The State of the Union is...

The President just finished his speech. What did we learn? Not much, sadly.

More of the same calls for tax reform: the middle class is getting punished, everyone should pay their "fair share, " and even a cameo for Warren Buffet's secretary.

The Positives: The President did comment on the continued discrepancy in out nation's taxation of corporations verses others, and the losses of American jobs and tax revenue to foreign nations based solely on corporate tax rates. This has to change, and I think it will, regardless of who is in the White House for the next term.

The Negatives: Of course Warren Buffet's secretary pays a higher effective tax rate than her boss. See my previous post.  To fix this, you would have to call every type of income: earned wages, investments, rents, etc.,  the same. This would punish the middle class even more, as their potential retirement savings would be hit with an additional penalty. That won't work.

Of course Mitt Romney is only going to have an effective tax rate of 14% or so.  He is a millionaire, and he makes his money through investments. The super rich are not the problem per se, they are just doing what is legal, and what everyone else wishes they could do: not work, and just watch their money grow.

The President has come out and said publicly that millionaires such as Romney should send at least 30% of their income to Washington, and GOP hopefully Gingrich has taken the other route, saying that investment income should not be taxed at all.

Without running the numbers, it is difficult to endorse either of those programs. However, with the current state of affairs, it is difficult to endorse the status quo. It will be interesting to see what policy ends up in effect.




Breaking, News, First

I know I don't post all that often, but when I do, I hope you know that you are getting original thought and analysis.

If I am going to use someone else's thoughts, I give them credit. So yesterday, when I talked about Mitt Romney, I didn't expect CNN to copy and paste my thoughts onto their website.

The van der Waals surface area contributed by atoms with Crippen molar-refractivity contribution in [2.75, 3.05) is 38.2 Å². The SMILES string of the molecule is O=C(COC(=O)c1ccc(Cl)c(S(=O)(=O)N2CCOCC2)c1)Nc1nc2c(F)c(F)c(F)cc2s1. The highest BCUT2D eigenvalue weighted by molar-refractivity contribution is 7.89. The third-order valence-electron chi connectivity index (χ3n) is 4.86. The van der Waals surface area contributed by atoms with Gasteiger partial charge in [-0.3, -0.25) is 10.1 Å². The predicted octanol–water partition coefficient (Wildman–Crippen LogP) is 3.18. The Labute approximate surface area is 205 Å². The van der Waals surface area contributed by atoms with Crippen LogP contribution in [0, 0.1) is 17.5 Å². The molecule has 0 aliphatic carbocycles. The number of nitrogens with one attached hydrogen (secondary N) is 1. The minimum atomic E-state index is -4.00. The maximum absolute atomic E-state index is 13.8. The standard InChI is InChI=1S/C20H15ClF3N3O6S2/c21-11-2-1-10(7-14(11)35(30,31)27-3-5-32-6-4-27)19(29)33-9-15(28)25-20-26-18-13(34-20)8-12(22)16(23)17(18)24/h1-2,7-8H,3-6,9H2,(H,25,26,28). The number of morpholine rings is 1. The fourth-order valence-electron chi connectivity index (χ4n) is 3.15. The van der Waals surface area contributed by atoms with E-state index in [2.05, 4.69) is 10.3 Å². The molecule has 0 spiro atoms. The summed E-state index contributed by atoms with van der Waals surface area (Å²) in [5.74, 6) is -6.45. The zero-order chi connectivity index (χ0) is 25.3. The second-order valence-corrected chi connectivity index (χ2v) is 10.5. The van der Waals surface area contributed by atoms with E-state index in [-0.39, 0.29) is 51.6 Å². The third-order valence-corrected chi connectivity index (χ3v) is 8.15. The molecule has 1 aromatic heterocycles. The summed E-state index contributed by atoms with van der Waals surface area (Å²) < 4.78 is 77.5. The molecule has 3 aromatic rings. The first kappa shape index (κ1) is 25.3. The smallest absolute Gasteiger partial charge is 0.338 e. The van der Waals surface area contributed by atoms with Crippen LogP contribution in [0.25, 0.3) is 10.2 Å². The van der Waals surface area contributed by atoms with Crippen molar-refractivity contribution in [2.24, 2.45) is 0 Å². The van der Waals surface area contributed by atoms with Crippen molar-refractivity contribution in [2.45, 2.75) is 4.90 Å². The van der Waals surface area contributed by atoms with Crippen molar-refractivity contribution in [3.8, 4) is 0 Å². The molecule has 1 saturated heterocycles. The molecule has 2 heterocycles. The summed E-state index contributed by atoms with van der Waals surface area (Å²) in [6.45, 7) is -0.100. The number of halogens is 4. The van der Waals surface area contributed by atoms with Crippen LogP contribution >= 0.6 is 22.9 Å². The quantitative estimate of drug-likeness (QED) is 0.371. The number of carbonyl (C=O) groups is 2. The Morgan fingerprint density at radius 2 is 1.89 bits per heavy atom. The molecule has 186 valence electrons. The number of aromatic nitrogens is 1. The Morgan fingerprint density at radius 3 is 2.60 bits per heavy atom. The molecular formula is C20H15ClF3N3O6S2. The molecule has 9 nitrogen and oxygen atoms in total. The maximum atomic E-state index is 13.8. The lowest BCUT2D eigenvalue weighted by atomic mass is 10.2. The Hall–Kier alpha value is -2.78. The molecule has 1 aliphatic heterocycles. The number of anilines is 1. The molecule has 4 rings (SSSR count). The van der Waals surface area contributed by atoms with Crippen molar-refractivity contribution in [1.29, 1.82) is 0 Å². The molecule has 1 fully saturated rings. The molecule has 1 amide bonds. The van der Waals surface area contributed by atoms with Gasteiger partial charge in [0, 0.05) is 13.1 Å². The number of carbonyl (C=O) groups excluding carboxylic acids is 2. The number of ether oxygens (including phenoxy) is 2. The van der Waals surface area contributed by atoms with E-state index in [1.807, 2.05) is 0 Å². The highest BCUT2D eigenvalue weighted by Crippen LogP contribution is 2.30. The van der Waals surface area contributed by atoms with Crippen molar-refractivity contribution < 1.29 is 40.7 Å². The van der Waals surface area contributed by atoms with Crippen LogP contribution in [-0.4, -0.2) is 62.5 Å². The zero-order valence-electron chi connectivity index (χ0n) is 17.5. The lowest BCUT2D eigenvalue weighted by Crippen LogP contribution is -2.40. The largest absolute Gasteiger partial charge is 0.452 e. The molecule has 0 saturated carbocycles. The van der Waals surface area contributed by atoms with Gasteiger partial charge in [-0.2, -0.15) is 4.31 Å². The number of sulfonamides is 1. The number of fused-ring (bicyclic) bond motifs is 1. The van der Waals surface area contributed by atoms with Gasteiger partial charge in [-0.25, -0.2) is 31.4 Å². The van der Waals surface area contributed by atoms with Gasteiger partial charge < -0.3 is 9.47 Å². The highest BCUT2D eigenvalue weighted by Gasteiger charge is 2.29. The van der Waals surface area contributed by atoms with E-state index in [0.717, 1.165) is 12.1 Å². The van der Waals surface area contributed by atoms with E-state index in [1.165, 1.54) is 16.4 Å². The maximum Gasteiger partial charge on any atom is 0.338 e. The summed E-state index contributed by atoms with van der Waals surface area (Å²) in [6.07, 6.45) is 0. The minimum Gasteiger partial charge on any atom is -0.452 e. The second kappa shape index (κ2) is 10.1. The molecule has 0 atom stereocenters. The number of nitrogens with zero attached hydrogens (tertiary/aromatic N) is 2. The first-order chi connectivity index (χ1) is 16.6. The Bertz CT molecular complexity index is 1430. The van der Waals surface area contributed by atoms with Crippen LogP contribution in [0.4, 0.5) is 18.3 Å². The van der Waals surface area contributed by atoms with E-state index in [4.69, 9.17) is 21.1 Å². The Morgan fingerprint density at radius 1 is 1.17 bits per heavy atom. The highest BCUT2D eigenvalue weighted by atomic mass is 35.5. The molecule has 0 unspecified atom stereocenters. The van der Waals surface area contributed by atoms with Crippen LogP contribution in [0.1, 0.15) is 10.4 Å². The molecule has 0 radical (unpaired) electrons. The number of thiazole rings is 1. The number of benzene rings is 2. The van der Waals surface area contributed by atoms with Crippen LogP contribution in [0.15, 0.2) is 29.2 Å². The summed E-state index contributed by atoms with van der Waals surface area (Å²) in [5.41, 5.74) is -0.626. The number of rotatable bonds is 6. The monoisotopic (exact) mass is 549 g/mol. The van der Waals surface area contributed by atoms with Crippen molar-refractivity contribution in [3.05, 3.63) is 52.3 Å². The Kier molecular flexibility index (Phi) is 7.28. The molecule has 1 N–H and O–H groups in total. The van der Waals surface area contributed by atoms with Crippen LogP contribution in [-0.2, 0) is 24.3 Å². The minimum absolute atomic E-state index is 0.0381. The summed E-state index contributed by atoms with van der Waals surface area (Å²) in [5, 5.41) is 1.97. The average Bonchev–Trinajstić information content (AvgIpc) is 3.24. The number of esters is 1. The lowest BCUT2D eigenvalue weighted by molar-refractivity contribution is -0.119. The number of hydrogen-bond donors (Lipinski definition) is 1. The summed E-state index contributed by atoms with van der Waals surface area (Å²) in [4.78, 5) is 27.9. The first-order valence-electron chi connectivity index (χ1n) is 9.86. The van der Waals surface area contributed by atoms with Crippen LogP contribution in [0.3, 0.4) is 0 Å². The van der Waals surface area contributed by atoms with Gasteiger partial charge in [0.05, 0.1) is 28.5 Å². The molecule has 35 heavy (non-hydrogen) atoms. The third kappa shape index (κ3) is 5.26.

Call me crazy, but my thoughts yesterday seem oddly similar to this article written by a Charles Riley for CNNMoney.com, published today. From the Herman Cain references to the Grover Norquist bit, I'm wondering if he consulted yourtexasestateplan.com before submitting his piece.

Either that, or maybe I should get a syndicated column. Thanks for nothing, CNN. 


8 votes...

The Iowa Caucuses are over. What does it mean? Not much, really, unless you are Michelle (o) Bachman, or maybe Rick Perry, who didn't do so hot. Newt is apparently mad, which is a shame, because I like Newt. He even posed for a picture with me, (see below).


But I digress. The winner, and the leader for now in the GOP carousel of candidates is Mitt Romney. Unlike our previous post's subject, who sadly is no longer with us in the race, Romney's website is not emblazoned with a three-digit tax plan and analysis. So, we have to go elsewhere to see what President Romney would have our tax system look like.


No thanks to http://www.mittromney.com/, lots of thanks to http://irs-hitman.blogspot.com/2011/11/mitt-romney-tax-plan.html for outlining what he thinks.


The Basics:


Romney, like every Republican held by the shorts of THIS GUY>>>
(if you don't know who the man to the right is, see his bio here)
can't really say he will raise taxes, else face political doom. So, he sticks to the general basics of eliminating capital gains tax and estate tax, lowering the corporate tax rate to 25%, and eliminating capital gains for earners of less than $200k. (assuming my source is accurate). Another source claims most of the same, and that he opposes the flat tax, and is neutral on the alternative minimum tax (which, if you don't know what it is, it probably deserves its own post.)


Real World Analysis:


I know I was harsh on Herman Cain, but at least the guy thought about taxes, and had enough gumption to make his own plan, however flawed it was. Maybe I'll retroactively bump his grade up for effort. Romney hasn't really said anything, except the basic Republican party line jargon of "hey let's cut taxes."


For a guy who panders to the middle class, and was recently quoted as saying on a visit to Florida this summer "I'm also unemployed" to a group of jobless workers. This, from a governor and guy who is allegedly worth around $200 million, and also has recently been called out for not releasing his own tax returns, is tough to swallow.


The Verdict:


Does he have a plan? Maybe, but I don't know what it is. He wants to cut taxes and balance the budget. Can you do that? At the same time? Not unless you cut the defense budget, health care, or a lot of pork from somewhere else. I love tax cuts, who doesn't? But I also enjoy paved roads. And school. And going to sleep at night with a decent confidence that our boys/girls in uniform have my back. Mitt Romney receives an INCOMPLETE, pending further assessment of unsubmitted work.







Disclaimer: YourTexasEstatePlan, or its author, does not endorse any political candidate, party, or ideal. Publicly.


Newt Gingrich did take the time to take a picture with me, which does get him somewhere.